The School for Advanced Research (SAR) is pleased to announce our new initiative, SAR Learns! Out of a desire to support intergenerational learning and creativity during the pandemic, SAR Learns! will assist with knowledge transmission specifically within the context of the ongoing pandemic. The program will distribute $50,000, utilizing re-directed grant funds, that will enable sixteen artists to launch or complete a variety of proposed projects.
The School for Advanced Research(SAR) mourns the passing of Marshall David Sahlins: a preeminent anthropologist and SAR supporter whose academic work repeatedly transformed anthropology, and whose activism informed the public. Read two personal reflections by Michael F. Brown (SAR President) and Paul Ryer (Director, SAR Scholar Programs) who like so many leading anthropologists today studied at some point with professor Sahlins.
SAR Announces 2021-2022 Native American Artist Fellows: Lehuauakea, Brandon Adriano Ortiz, and Juanita Growing Thunder Fogarty.
The School for Advanced Research (SAR) is pleased to present a virtual program welcoming U.S. Poet Laureate Joy Harjo. Reflecting on the upcoming program with SAR, Harjo shares, “The StoryMap project was a way to widen the doorway that my poet laureateship created when I became the first Native U.S. Poet Laureate. It was important to show that there are many Native poets writing poetry alongside each other, and that we speak from a sense of place in which there are no political boundaries imposed by non-Native cultures and political entities.”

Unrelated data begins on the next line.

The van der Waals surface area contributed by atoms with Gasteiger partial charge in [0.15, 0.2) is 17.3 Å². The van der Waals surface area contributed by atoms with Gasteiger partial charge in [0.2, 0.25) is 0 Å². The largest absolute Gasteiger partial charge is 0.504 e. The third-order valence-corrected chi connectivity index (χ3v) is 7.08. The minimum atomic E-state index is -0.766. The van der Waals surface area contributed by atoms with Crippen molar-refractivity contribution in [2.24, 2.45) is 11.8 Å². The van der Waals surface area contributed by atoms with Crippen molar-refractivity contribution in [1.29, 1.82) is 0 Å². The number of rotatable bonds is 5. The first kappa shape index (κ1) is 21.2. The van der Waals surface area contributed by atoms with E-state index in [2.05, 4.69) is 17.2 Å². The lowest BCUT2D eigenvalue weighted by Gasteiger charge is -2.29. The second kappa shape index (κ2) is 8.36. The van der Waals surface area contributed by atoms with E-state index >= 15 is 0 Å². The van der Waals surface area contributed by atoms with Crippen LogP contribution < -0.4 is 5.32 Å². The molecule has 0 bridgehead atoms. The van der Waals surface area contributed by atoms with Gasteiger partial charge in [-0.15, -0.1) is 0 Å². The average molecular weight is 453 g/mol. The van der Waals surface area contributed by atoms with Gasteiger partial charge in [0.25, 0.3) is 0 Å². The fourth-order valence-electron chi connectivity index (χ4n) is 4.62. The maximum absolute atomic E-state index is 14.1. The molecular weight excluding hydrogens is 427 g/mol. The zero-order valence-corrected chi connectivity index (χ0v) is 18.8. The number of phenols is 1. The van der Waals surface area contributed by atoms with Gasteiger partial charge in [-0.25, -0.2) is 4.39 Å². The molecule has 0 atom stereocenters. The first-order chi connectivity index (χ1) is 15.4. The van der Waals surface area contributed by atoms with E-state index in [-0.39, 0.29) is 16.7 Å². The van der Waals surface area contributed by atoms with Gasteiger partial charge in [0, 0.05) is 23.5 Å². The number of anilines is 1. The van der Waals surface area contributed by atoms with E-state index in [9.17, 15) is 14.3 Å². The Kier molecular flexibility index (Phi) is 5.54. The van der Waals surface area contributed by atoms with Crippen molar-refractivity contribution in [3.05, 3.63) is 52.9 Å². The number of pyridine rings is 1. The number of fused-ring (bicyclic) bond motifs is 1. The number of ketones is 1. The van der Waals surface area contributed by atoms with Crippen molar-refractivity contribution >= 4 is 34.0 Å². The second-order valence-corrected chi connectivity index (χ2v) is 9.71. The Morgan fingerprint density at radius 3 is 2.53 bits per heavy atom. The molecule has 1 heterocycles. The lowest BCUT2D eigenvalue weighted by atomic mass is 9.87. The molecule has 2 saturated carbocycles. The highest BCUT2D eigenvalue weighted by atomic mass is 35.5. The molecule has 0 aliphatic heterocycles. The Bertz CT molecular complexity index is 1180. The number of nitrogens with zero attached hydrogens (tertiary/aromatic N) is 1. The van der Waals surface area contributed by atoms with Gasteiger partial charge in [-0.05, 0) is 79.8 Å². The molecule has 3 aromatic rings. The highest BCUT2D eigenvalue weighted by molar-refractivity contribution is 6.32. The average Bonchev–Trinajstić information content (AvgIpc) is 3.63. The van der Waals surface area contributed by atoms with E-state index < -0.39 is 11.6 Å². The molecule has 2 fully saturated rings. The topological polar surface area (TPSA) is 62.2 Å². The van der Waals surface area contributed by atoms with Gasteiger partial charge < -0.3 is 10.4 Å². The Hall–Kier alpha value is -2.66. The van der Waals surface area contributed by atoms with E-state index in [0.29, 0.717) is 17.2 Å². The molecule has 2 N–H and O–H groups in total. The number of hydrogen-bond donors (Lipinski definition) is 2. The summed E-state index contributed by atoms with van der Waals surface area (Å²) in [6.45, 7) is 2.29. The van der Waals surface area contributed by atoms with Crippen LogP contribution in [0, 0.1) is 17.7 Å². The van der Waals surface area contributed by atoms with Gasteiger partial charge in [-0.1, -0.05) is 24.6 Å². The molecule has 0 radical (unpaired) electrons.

Last week, we lost two members of our SAR family. On Sunday, February 14, Art Wolf, the first curator of collections for the Indian Arts Research Center passed away. Just a few days later, 2006 Eric and Barbara Dobkin Native artist fellow Christine McHorse also began her journey into the next world. Read more about their work and legacies.
“We began the class with an exercise in humility: writing down our thoughts and beliefs about Greenwood, and comparing that with broad assumptions, rumors, and questions.” Hear from SAR Anne Ray intern, Emily Santhanam, about her experience in the fall 2020 virtual in-depth course Unearthing Violence: Archaeology in the Aftermath of the Tulsa Race Massacre and learn how you can download the recorded course sessions.
With the nation’s social and political turmoil as well as an ongoing pandemic, 2020 revealed how now more than ever the perspectives of social science scholars and Native American artists matter. In today’s post, we reflect on the last year and invite you to join us for online programs in the new year.
Learn more about how the SAR Guidelines for Collaboration are transforming the teaching practices at one university in this guest post by Jen Shannon, curator and associate professor of cultural anthropology at the University of Colorado, Boulder,
Join SAR on December 10, 2020, for a virtual program exploring the ongoing national dialogues concerning historical markers, monuments, and memory making.
In honor of Veterans Day, the Indian Arts Research Center shares the work of acclaimed Diné (Navajo) painter, Beatien Yazz.